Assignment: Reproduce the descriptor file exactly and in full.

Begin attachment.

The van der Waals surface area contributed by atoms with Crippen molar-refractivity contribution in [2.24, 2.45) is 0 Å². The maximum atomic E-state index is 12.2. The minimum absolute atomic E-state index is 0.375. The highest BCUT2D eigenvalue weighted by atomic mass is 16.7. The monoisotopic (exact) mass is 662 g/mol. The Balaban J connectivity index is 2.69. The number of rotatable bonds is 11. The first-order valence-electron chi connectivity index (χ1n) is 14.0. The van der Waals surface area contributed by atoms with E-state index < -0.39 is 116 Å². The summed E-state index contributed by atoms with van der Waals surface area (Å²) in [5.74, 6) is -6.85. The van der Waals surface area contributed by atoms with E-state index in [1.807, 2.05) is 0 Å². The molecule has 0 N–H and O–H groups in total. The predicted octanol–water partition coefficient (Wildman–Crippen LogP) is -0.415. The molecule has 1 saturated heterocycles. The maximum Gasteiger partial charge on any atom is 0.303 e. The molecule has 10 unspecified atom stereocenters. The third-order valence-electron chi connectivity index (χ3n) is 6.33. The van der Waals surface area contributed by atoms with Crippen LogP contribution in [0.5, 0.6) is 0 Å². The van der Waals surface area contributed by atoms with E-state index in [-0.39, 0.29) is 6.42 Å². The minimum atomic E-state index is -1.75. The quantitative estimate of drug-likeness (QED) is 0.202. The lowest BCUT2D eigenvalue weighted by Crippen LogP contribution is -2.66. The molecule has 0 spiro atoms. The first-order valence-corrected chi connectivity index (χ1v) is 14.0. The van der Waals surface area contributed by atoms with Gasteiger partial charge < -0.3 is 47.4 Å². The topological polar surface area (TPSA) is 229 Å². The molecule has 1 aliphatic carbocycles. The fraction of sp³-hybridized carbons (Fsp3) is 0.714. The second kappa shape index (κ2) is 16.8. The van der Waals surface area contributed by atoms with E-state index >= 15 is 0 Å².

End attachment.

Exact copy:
The van der Waals surface area contributed by atoms with Crippen molar-refractivity contribution in [2.24, 2.45) is 0 Å². The maximum atomic E-state index is 12.2. The minimum absolute atomic E-state index is 0.375. The highest BCUT2D eigenvalue weighted by atomic mass is 16.7. The monoisotopic (exact) mass is 662 g/mol. The Balaban J connectivity index is 2.69. The number of rotatable bonds is 11. The first-order valence-electron chi connectivity index (χ1n) is 14.0. The van der Waals surface area contributed by atoms with E-state index < -0.39 is 116 Å². The summed E-state index contributed by atoms with van der Waals surface area (Å²) in [5.74, 6) is -6.85. The van der Waals surface area contributed by atoms with E-state index in [1.807, 2.05) is 0 Å². The molecule has 0 N–H and O–H groups in total. The predicted octanol–water partition coefficient (Wildman–Crippen LogP) is -0.415. The molecule has 1 saturated heterocycles. The maximum Gasteiger partial charge on any atom is 0.303 e. The molecule has 10 unspecified atom stereocenters. The third-order valence-electron chi connectivity index (χ3n) is 6.33. The van der Waals surface area contributed by atoms with Crippen LogP contribution in [0.5, 0.6) is 0 Å². The van der Waals surface area contributed by atoms with E-state index in [-0.39, 0.29) is 6.42 Å². The minimum atomic E-state index is -1.75. The quantitative estimate of drug-likeness (QED) is 0.202. The lowest BCUT2D eigenvalue weighted by Crippen LogP contribution is -2.66. The molecule has 0 spiro atoms. The first-order valence-corrected chi connectivity index (χ1v) is 14.0. The van der Waals surface area contributed by atoms with Gasteiger partial charge < -0.3 is 47.4 Å². The topological polar surface area (TPSA) is 229 Å². The molecule has 1 aliphatic carbocycles. The fraction of sp³-hybridized carbons (Fsp3) is 0.714. The second kappa shape index (κ2) is 16.8. The van der Waals surface area contributed by atoms with E-state index >= 15 is 0 Å².